Pereira Michael, Megevand Pierre, Tan Mi Xue, Chang Wenwen, Wang Shuo, Rezai Ali, Seeck Margitta, Corniola Marco, Momjian Shahan, Bernasconi Fosco, Blanke Olaf, Faivre Nathan (2021), Evidence accumulation relates to perceptual consciousness and monitoring, in Nature Communications
, 12(1), 3261-3261.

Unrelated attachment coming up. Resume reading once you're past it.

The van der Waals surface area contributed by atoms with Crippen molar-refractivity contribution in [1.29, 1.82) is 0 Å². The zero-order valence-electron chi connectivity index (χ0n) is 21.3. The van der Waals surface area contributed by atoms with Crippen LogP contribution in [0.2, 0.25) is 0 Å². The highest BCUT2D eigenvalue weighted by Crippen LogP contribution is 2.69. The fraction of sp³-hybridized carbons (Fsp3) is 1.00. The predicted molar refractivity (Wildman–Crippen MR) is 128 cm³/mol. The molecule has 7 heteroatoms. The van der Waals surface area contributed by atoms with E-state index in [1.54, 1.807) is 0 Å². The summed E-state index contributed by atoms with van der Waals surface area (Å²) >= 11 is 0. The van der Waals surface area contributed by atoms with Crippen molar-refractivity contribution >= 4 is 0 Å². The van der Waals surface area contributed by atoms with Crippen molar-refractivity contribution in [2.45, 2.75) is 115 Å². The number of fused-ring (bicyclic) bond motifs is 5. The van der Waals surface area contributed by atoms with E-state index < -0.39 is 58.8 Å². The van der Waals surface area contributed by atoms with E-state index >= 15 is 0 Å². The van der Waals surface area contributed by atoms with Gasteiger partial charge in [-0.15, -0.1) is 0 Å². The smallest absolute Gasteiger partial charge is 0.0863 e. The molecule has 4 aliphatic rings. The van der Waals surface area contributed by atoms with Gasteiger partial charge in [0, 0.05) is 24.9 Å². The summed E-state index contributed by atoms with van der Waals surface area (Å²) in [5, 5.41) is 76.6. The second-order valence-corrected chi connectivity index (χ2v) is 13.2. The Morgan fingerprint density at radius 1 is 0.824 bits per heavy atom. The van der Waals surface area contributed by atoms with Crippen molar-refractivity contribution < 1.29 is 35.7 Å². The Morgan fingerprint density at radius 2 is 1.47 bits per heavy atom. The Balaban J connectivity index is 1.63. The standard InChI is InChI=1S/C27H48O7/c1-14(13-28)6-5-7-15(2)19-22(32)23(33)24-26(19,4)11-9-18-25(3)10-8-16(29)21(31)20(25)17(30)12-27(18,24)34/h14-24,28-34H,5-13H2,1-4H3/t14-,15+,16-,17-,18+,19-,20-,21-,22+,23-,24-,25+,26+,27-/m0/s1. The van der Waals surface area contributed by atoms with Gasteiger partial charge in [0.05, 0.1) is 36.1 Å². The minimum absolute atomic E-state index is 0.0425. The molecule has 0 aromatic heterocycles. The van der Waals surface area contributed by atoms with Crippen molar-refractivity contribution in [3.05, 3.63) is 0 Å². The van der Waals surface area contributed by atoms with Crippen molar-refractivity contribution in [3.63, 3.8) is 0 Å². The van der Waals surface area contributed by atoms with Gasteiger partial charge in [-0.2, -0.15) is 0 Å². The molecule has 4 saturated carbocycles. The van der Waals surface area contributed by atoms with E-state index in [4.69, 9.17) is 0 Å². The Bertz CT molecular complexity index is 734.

One of the most fascinating neuroscientific question is to explain how neuronal activity relates to thoughts and thus to consciousness. The scientific approach to this question is to compare conscious and unconscious brain activity in order to find the so-called neural correlates of consciousness (NCC). During the last 30 years however, only very few researchers have looked into subcortical structures despite their putative role in consciousness. In the following research project, I propose to study for the first time the contribution of subcortical brain structures to human consciousness at the single neuron level (work package 1), and assess their causal influence on behaviour and scalp electrophysiology (work package 2). In work-package 1 (WP1), I will rely on the unique opportunity to do microelectrode recordings (MER) subcortical single neuron activity (SUA) and local field potentials (LFP) in awake humans during deep brain stimulation (DBS) surgery for Parkinson’s disease and essential tremor. I expect that neural activity in the subthalamic nucleus (STN) and in the ventralis caudalis (Vc) nucleus in the thalamus will reflect subjective experience associated with the detection of a weak vibrotactile stimulation and that these differences will occur both at the population level (indexed by local field potentials) and at the single neuron level. This hypothesis is supported by two pilot recordings. In work-package 2 (WP2), I will compare electroencephalography (EEG) and subjective reports of perception while DBS is ON vs. OFF (further referred to as EEG-DBS) in order to assess the causal influence of subcortical structures on conscious perception, as well as the importance of subcortico-cortical loops for consciousness. In both work-packages, I will use a computational model to disentangle whether neural activity reflects the processing of perceptual evidence or rather the encoding of a decision threshold. The project is multicentric; WP1 will be carried out with the Rockefeller Neuroscience Institute at the West Virginia University Hospital in Morgantown, US and WP2 will be carried out at the Centre Hospitalier Universitaire (CHU) hospital in Grenoble, France. Collectively, WP1 (MER-DBS) and WP2 (EEG-DBS) will shed new lights on the subcortical origins of human consciousness, and inform several influential theoretical frameworks (Tononi et al., 2016; Dehaene & Changeux, 2011).